Does Asperger’s Syndrome Exist? | Mental Health Articles

Does Asperger’s Syndrome Exist?


There’s a hefty book called the DSM-V, or Diagnostic and Statistical Manual of Mental Disorders, which most mental health professionals use to figure out what’s wrong with their patients. The DSM (the V stands for volume 5) categorizes all forms of mental illness so that professionals can assign diagnoses and figure out treatment plans. Earlier this year, we wrote about the hubbub caused when the DSM underwent a revision–a revision that, among other things, eliminated the diagnosis of Asperger’s Syndrome completely and subsumed it under the Autism Spectrum label. As we said at the time of the revision, “…if you had Asperger’s last week, the good news is you no longer have it, but the bad news is you’re now fully autistic.”

Since that time, debate has raged about whether it was a wise decision to get rid of the Asperger’s designation. Opponents of the revision claim that Asperger’s is a disorder in its own right, not simply a type of autism. Essentially, the reclassification means that those who previously had been labeled as Asperger’s patients either got reclassified as “normal,” meaning they may no longer qualify for certain forms of help and support, or they were labeled autistic, which carries a significant stigma. As Hannah Fjeldsted, who has [what used to be called] Asperger’s Syndrome, says on the website Autism Speaks, “The label of Asperger’s at least gives observers the impression of intelligence and ability. But when most people think of ‘autism,’ they think of someone who should be institutionalized.”1

The push to restore the Asperger’s diagnosis gained some scientific weight recently when a study out of Boston Children’s Hospital found significant differences between the EEGs of children with Asperger’s Syndrome compared to those children who had autism.2 Gholipour, Bahir. “Asperger’s and Autism: Researchers Find Brain Differences.” 05 August 2013. Huff Post. 14 October 2013. The research included 500 normal children, 400 autistic children, and 29 kids diagnosed with Asperger’s. The initial findings indicated that both the autistic and Asperger’s kids had weak connections in a particular region of the left hemisphere of the brain, compared to normal children.  This region of the brain, called the arcuate fasciculus, governs language development, among other things.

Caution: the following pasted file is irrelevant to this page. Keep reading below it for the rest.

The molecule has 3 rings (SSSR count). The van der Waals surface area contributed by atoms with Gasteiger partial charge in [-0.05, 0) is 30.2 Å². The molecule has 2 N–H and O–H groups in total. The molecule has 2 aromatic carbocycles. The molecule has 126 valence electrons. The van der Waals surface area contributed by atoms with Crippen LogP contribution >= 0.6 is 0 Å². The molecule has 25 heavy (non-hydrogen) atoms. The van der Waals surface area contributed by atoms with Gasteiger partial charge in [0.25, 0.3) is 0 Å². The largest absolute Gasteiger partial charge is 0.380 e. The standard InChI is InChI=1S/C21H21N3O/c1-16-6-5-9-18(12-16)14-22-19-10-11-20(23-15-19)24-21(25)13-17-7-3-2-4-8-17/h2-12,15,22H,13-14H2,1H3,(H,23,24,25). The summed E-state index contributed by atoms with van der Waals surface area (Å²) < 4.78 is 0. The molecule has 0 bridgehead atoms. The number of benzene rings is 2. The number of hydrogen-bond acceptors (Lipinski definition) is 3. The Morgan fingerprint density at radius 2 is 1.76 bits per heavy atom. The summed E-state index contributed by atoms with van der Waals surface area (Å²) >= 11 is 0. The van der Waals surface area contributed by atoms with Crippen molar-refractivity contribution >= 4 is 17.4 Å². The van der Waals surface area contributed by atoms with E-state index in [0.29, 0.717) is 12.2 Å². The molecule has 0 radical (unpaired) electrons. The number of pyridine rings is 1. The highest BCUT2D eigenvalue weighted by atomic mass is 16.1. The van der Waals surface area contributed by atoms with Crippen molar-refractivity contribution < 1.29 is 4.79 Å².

In other words, at first glance, it looked as though Asperger’s Syndrome belonged in the autism category. But as the researchers, subsequent to publication of the new DSM-V, looked more closely, they discovered that other characteristics of the left hemispheres of children with autism differed from those of Asperger’s children in significant ways. Asperger’s children essentially showed stronger connections than the autistic children did.

The bottom line is that no matter what the DSM-V says, the Asperger’s label has not disappeared from public discourse. In fact, a quick search of the internet yields several do-it-yourself Asperger’s tests.3 Asperger’s Test Site. Interestingly, it isn’t terribly difficult to “fail” and find yourself in the Asperger’s camp–I know several people who appear perfectly normal, have jobs and families, but who, in fact, have tested positive for the Syndrome. In an article in New York Magazine entitled “Are You On It,” author Nora Ephron writes, “Is every man in America somewhere on [the autism spectrum]? Is every producer on it? [I’ll bet there’s a back story behind this example.] Is every 8-year-old boy who is obsessed with statistics on it? Sometimes, when we say someone is on the spectrum, do we just mean he’s a prick? Or a pathological narcissist? I notice that at least three times a week I am told (or I tell someone) that some man or other is on the spectrum.”4 Wallace, Benjamin. “Are You On It?” 28 October 2012. New York Magazine. 15 October 2012. [That producer must really have ticked Nora off!]